“If the issue has already pushed down
into the building, often a pest management professional is the best option,”
Black recommends. “They can utilize
baits in a targeted way to reduce the
populations to levels that can then be
managed with non-chemical techniques.
The important piece to keep in mind is
to inspect regularly so that issues do
not get so high that they need chemical
4) Use Integrated Pest Management
Integrated pest management (IPM),
which prioritizes prevention strategies
over reactive ones, favors low-impact
methods to address pests. This includes
no-kill traps, sealing cracks in the envelope, anti-roosting devices, and the like.
Consider that one of the benefits of a
green roof is its ability to filter pollutants
from rainwater – you don’t want to be
adding more chemicals, stresses Curtis.
Pesticides can be used in limited applications when other methods haven’t
addressed the issue.
Beyond a good inspection program,
be proactive about the landscaping, says
Copps. Work with your roof provider to
ensure plant selection is appropriate for
your region and minimize species that
attract common pests.
“Inspects plants and potting soil for
pests before they are planted there,”
Black recommends. “Keep mulch levels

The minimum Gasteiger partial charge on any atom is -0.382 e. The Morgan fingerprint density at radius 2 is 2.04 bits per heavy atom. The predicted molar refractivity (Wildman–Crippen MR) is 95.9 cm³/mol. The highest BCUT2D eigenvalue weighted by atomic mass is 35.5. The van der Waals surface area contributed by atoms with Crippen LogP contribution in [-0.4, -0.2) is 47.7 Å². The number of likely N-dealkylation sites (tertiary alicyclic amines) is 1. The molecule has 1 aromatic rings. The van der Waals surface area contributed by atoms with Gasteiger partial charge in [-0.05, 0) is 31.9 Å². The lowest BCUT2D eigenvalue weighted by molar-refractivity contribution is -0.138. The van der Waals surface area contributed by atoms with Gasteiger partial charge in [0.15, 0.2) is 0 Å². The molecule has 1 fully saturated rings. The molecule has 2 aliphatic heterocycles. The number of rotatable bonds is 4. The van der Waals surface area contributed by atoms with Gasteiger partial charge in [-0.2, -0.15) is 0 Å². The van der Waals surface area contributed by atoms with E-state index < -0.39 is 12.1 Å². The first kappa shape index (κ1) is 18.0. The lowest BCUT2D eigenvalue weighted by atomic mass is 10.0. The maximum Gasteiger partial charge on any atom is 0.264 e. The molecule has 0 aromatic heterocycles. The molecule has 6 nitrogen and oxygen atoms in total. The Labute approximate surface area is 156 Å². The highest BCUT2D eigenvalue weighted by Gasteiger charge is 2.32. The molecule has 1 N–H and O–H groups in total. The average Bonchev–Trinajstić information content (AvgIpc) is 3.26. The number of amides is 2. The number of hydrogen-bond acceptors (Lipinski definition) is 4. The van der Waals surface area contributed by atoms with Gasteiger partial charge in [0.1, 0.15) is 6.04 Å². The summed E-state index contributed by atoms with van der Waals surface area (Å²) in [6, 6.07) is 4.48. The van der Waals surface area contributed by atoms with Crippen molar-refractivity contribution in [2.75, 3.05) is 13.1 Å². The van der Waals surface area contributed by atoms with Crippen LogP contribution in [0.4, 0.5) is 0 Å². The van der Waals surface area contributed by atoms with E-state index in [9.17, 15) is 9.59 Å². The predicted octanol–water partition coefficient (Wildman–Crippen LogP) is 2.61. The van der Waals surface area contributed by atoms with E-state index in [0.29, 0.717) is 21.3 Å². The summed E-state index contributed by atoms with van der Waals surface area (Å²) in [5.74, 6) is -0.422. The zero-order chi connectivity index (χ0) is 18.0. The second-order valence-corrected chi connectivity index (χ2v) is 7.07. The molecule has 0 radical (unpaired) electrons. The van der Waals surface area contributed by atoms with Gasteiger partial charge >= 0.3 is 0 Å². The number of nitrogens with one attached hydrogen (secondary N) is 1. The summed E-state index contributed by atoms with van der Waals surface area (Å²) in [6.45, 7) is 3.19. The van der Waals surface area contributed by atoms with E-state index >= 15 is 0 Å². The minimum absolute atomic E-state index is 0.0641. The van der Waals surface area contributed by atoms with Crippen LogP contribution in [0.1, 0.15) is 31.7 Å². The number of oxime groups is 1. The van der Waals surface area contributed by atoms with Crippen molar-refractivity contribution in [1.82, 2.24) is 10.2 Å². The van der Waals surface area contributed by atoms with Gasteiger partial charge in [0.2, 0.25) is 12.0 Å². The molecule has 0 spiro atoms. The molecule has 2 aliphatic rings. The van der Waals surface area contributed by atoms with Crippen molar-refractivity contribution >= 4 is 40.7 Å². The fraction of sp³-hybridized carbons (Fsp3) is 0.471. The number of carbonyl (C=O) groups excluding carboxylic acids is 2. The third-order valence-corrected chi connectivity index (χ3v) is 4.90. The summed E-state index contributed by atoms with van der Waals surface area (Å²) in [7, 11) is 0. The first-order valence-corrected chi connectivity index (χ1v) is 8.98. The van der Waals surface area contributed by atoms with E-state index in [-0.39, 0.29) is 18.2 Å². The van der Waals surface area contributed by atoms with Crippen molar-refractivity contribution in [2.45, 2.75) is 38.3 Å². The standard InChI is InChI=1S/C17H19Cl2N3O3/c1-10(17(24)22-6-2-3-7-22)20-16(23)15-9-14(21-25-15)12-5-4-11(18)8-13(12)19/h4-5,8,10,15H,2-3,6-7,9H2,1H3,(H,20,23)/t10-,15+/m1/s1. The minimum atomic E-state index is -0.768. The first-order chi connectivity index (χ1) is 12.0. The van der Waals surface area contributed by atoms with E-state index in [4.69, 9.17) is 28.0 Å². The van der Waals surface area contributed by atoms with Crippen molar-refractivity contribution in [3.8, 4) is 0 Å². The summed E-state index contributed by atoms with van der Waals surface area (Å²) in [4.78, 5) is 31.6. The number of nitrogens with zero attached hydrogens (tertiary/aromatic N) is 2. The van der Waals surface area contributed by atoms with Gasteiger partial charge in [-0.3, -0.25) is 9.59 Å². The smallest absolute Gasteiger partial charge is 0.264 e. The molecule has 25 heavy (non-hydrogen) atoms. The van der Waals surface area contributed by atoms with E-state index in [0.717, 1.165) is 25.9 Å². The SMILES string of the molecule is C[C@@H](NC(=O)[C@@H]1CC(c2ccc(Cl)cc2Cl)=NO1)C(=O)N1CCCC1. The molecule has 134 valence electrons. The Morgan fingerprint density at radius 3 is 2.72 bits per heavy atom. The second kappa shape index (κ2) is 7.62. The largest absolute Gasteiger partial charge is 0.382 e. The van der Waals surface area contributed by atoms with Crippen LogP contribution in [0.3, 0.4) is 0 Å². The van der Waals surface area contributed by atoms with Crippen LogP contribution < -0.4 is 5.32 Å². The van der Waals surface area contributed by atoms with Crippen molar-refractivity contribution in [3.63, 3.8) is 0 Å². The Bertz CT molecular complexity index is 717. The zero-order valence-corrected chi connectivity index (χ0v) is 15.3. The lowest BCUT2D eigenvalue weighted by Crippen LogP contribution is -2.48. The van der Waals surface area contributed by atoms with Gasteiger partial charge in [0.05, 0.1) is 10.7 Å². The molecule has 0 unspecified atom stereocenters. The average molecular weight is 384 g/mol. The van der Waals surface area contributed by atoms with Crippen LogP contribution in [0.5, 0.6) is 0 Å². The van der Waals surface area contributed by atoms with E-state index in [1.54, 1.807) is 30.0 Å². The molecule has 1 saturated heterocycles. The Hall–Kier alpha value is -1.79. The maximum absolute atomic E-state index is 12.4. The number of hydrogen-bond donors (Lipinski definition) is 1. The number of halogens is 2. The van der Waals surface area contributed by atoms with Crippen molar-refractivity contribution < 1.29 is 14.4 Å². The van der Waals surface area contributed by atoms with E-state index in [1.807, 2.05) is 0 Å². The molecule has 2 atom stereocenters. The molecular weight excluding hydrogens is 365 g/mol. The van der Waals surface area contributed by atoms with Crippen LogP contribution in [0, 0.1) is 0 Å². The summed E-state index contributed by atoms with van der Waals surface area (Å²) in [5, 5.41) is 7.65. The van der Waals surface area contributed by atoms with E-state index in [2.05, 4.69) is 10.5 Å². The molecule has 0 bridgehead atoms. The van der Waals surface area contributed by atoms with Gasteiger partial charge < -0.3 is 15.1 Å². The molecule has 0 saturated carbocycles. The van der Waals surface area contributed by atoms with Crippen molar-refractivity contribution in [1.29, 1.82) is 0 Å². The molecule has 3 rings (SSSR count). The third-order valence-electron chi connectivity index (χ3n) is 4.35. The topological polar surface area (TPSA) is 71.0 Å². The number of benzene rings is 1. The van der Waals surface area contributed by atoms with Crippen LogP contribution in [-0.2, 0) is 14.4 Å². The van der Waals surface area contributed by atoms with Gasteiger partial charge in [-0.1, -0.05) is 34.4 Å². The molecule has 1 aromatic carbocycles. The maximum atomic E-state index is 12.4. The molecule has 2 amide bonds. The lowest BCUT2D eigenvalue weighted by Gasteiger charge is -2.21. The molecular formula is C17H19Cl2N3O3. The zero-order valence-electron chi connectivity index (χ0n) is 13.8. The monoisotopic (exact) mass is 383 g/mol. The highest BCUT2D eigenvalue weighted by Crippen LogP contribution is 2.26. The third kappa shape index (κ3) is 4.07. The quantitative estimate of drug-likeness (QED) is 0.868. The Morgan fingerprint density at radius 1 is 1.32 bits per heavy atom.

fresh and to a minimum.”
Curtis recalls a project where he hap-
pened to notice a colony of ants in the
soil that was destined for the roof. He
was able to head off the issue and new
mulch was ordered, but the story goes
to show that humans may be responsible
for inducing a pest to a site.
“Keep the plants healthy,” advises
Black. “If they become infested with
aphids, for example, then ants will be
especially attracted and establish colo-
nies.” This includes typical strategies like
trimming and pruning. Because veg-
etated roofs are typically modular, you
may simply be able to replace the soil
medium in an affected area if the issue is
contained, adds Curtis.
You should also be mindful of over-
watering. Ponding water is an ideal
place for mosquitoes to lay eggs and
overly moist soil can be attractive to a
variety of insects. Resolving this issue is
as simple as keeping irrigation levels in
If your roof is accessible to the public,
make sure to offer trash bins and empty
them on a daily basis, suggests Copps.
You should minimize the use of lights at
night as well, Black says, a move that will
also reduce energy costs.
There’s no reason you need to
abandon plans for a vegetated roof just
because there’s a possibility a few pests
might make their home there. Simply be
proactive about inspections and low-impact treatments so your green roof can
provide years of eco-friendly service.
Jennie Morton jennie.morton@buildings.
com is senior editor of BUILDINGS.
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